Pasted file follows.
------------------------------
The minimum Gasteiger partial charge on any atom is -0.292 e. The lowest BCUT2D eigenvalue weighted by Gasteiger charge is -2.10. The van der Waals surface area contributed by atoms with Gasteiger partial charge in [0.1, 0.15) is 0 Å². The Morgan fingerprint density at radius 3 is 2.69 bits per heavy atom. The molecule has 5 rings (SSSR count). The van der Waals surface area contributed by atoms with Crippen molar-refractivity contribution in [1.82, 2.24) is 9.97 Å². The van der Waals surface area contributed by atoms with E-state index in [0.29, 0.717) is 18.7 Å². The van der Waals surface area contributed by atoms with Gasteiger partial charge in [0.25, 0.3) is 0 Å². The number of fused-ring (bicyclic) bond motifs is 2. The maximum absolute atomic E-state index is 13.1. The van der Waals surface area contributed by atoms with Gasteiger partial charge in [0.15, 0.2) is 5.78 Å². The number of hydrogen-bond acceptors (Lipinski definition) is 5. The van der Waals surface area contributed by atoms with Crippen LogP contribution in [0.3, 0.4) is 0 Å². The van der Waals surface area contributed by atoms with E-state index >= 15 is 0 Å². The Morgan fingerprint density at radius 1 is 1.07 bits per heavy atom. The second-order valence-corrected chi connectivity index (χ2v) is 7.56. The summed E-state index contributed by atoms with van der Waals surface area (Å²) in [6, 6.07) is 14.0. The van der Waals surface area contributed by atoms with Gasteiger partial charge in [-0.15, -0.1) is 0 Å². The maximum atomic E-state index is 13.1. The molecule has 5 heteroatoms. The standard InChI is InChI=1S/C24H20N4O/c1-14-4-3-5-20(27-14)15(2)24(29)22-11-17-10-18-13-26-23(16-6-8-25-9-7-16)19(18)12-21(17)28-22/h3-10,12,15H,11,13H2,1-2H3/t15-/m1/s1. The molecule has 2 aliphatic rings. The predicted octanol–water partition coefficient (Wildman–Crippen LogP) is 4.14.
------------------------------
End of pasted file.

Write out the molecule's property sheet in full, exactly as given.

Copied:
The minimum Gasteiger partial charge on any atom is -0.292 e. The lowest BCUT2D eigenvalue weighted by Gasteiger charge is -2.10. The van der Waals surface area contributed by atoms with Gasteiger partial charge in [0.1, 0.15) is 0 Å². The Morgan fingerprint density at radius 3 is 2.69 bits per heavy atom. The molecule has 5 rings (SSSR count). The van der Waals surface area contributed by atoms with Crippen molar-refractivity contribution in [1.82, 2.24) is 9.97 Å². The van der Waals surface area contributed by atoms with E-state index in [0.29, 0.717) is 18.7 Å². The van der Waals surface area contributed by atoms with Gasteiger partial charge in [0.25, 0.3) is 0 Å². The number of fused-ring (bicyclic) bond motifs is 2. The maximum absolute atomic E-state index is 13.1. The van der Waals surface area contributed by atoms with Gasteiger partial charge in [0.15, 0.2) is 5.78 Å². The number of hydrogen-bond acceptors (Lipinski definition) is 5. The van der Waals surface area contributed by atoms with Crippen LogP contribution in [0.3, 0.4) is 0 Å². The van der Waals surface area contributed by atoms with E-state index >= 15 is 0 Å². The Morgan fingerprint density at radius 1 is 1.07 bits per heavy atom. The second-order valence-corrected chi connectivity index (χ2v) is 7.56. The summed E-state index contributed by atoms with van der Waals surface area (Å²) in [6, 6.07) is 14.0. The van der Waals surface area contributed by atoms with Gasteiger partial charge in [-0.15, -0.1) is 0 Å². The maximum atomic E-state index is 13.1. The molecule has 5 heteroatoms. The standard InChI is InChI=1S/C24H20N4O/c1-14-4-3-5-20(27-14)15(2)24(29)22-11-17-10-18-13-26-23(16-6-8-25-9-7-16)19(18)12-21(17)28-22/h3-10,12,15H,11,13H2,1-2H3/t15-/m1/s1. The molecule has 2 aliphatic rings. The predicted octanol–water partition coefficient (Wildman–Crippen LogP) is 4.14.